Cleveland Clinic Researchers Develop New Model for Prioritizing Lung Transplant Candidates

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10/02/2023

A team from Cleveland Clinic has developed a new model for prioritizing patients waiting for a lung transplant, aimed at improving outcomes and reducing deaths among those in need of donor lungs. The new method offers an improved strategy for organ allocation by taking into account how the time a patient has spent on the waiting list could impact the severity of their disease and the urgency of their need for a transplant.

The results of a study looking at this new method were published today in The American Journal of Respiratory and Critical Care Medicine.

Currently, lung transplant candidates are ranked by a scoring equation called the Composite Allocation Score (CAS). Candidates are assigned a number based on factors including how stable they are while waiting, chances of survival after receiving a new organ, and how easily they can be matched for available organs. Those with the highest scores are given priority and offered donor lungs first. However, the scores are based on tests given twice a year at transplant centers. That means that unless a patient’s health suddenly and drastically changes, their score will remain the same for at least six months.

“The problem with this method is that the scoring equations fail to consider how a patient’s health status changes as they spend more time on the list,” said Maryam Valapour, M.D., M.P.P., director of Lung Transplant Outcomes at Cleveland Clinic. “The longer a patient lives with a severe lung disease, the more their risk of developing severe complications increases. This is something clinicians observe every day – that our patients’ risk of developing complications changes over time. Therefore, some patients’ scores may not reflect how urgently they need a transplant.”

To determine how the amount of time on the waitlist affects clinical outcomes, the team of researchers analyzed data from 12,000 American adults listed for lung transplant between 2015 to 2020. The study showed that for many patients, their risk of death prior to transplant increased as they spent longer times waiting for donor lungs.

When the team looked at patients who died on the waiting list, they found that many had not been given enough priority in the CAS. To more accurately score the candidates, the team developed a more dynamic method called the multistate composite model that accounted for the type of lung disease and time on the waiting list. When they recalculated the original scores with their new equation, it consistently marked those patients as high priority. However, for patients who originally received low-priority scores and remained stable over time, using the new method did not change their scores.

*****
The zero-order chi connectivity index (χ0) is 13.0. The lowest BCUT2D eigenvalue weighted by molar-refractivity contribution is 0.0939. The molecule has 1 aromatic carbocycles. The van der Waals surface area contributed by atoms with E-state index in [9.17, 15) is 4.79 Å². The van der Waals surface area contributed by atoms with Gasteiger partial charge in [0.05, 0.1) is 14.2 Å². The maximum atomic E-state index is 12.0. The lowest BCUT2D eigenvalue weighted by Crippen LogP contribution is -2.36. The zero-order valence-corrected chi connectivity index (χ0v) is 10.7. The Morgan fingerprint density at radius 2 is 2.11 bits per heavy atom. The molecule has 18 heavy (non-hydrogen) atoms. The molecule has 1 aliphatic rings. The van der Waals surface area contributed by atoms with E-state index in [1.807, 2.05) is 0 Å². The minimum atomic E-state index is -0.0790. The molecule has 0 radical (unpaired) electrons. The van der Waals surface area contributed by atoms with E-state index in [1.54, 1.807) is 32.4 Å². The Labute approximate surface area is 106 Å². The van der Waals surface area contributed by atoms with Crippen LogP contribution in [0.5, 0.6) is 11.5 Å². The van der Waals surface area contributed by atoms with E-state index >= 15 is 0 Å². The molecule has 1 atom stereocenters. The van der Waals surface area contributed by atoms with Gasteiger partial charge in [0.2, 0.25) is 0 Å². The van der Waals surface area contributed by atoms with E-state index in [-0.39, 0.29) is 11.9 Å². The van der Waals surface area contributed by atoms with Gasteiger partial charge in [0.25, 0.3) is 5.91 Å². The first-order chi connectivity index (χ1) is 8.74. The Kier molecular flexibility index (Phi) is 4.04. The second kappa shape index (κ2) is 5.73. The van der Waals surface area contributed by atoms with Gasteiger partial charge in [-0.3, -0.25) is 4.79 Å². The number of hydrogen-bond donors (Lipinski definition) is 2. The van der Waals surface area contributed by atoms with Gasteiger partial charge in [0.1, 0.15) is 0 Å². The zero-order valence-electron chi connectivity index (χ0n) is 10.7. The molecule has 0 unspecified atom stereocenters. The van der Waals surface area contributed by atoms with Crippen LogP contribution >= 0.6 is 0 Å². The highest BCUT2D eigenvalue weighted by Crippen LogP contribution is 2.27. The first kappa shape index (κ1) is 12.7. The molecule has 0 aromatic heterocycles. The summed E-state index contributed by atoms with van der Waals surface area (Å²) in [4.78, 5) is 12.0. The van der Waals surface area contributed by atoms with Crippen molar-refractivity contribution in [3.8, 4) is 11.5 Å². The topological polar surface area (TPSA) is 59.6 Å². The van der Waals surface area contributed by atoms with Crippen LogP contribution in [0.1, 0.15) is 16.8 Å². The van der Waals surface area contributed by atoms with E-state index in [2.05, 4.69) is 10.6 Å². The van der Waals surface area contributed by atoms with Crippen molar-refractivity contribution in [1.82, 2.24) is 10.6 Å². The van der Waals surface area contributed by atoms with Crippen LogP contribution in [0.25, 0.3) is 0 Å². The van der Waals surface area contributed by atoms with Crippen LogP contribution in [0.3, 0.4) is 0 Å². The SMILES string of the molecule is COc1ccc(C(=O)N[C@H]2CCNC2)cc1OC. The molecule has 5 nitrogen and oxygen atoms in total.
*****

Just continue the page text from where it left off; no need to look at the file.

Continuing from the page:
“The approaches we present in our paper are capable of identifying whose trajectory is more stable on the waiting list versus those whose trajectory is worsening between six-month clinical updates. The estimates in our model more closely align with observed trends in individual U.S. lung transplant patients,” says Jarrod Dalton, Ph.D., director of Lerner Research Institute’s Center for Populations and Health Research, who is first author of the paper. “This approach may allow us to more accurately prioritize time-sensitive lung transplant candidates and decrease waitlist mortality for patients with end-stage lung disease.”

This study was done with the support of the National Institutes of Health.

“This research advances us towards development of a more comprehensive prediction model for risk of mortality among lung transplant candidates that could help guide decisions about patients who are in greater need for lung transplant and increase their odds for survival,” said James P. Kiley, Ph.D., director of the Division of Lung Diseases at the National Heart, Lung, and Blood Institute (NHLBI).

In 2022, there were over 3,000 candidates added to the lung transplant waitlist with over 2,600 lung transplants performed, according to UNOS. While the numbers of donors and transplants are improving, there is still a shortage of available organs in the United States.

Research reported in this publication was supported by the National Institutes of Health under Award Number R01HL153175. The content is solely the responsibility of the authors and does not necessarily represent the official views of the National Institute of Health.

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